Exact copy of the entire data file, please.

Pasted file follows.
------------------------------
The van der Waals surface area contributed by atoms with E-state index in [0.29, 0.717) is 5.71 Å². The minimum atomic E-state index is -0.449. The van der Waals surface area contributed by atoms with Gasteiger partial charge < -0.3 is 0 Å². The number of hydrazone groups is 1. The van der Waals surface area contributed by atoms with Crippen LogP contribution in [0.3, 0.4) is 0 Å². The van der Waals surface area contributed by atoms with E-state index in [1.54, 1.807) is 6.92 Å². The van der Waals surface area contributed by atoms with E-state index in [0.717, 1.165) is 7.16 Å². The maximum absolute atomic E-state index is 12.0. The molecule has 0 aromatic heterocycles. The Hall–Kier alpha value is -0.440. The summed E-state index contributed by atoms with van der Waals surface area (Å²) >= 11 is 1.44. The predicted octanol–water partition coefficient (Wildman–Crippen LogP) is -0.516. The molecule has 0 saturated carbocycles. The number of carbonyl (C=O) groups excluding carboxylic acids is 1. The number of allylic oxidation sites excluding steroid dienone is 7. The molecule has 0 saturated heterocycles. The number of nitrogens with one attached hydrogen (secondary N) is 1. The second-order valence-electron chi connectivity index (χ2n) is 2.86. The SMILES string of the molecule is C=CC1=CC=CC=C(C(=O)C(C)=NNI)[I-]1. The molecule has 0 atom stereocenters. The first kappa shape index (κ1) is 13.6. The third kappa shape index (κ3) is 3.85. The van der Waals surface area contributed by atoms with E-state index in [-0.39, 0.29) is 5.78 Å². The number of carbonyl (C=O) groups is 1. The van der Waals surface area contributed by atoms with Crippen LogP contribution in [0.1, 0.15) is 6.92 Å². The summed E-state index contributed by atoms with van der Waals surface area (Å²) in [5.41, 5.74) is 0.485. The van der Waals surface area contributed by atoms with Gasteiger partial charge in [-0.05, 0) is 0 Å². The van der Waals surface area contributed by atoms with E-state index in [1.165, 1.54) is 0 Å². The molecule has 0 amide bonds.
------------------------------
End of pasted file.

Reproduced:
The van der Waals surface area contributed by atoms with E-state index in [0.29, 0.717) is 5.71 Å². The minimum atomic E-state index is -0.449. The van der Waals surface area contributed by atoms with Gasteiger partial charge < -0.3 is 0 Å². The number of hydrazone groups is 1. The van der Waals surface area contributed by atoms with Crippen LogP contribution in [0.3, 0.4) is 0 Å². The van der Waals surface area contributed by atoms with E-state index in [1.54, 1.807) is 6.92 Å². The van der Waals surface area contributed by atoms with E-state index in [0.717, 1.165) is 7.16 Å². The maximum absolute atomic E-state index is 12.0. The molecule has 0 aromatic heterocycles. The Hall–Kier alpha value is -0.440. The summed E-state index contributed by atoms with van der Waals surface area (Å²) >= 11 is 1.44. The predicted octanol–water partition coefficient (Wildman–Crippen LogP) is -0.516. The molecule has 0 saturated carbocycles. The number of carbonyl (C=O) groups excluding carboxylic acids is 1. The number of allylic oxidation sites excluding steroid dienone is 7. The molecule has 0 saturated heterocycles. The number of nitrogens with one attached hydrogen (secondary N) is 1. The second-order valence-electron chi connectivity index (χ2n) is 2.86. The SMILES string of the molecule is C=CC1=CC=CC=C(C(=O)C(C)=NNI)[I-]1. The molecule has 0 atom stereocenters. The first kappa shape index (κ1) is 13.6. The third kappa shape index (κ3) is 3.85. The van der Waals surface area contributed by atoms with E-state index in [-0.39, 0.29) is 5.78 Å². The number of carbonyl (C=O) groups is 1. The van der Waals surface area contributed by atoms with Crippen LogP contribution in [0.1, 0.15) is 6.92 Å². The summed E-state index contributed by atoms with van der Waals surface area (Å²) in [5.41, 5.74) is 0.485. The van der Waals surface area contributed by atoms with Gasteiger partial charge in [-0.05, 0) is 0 Å². The van der Waals surface area contributed by atoms with E-state index in [1.165, 1.54) is 0 Å². The molecule has 0 amide bonds.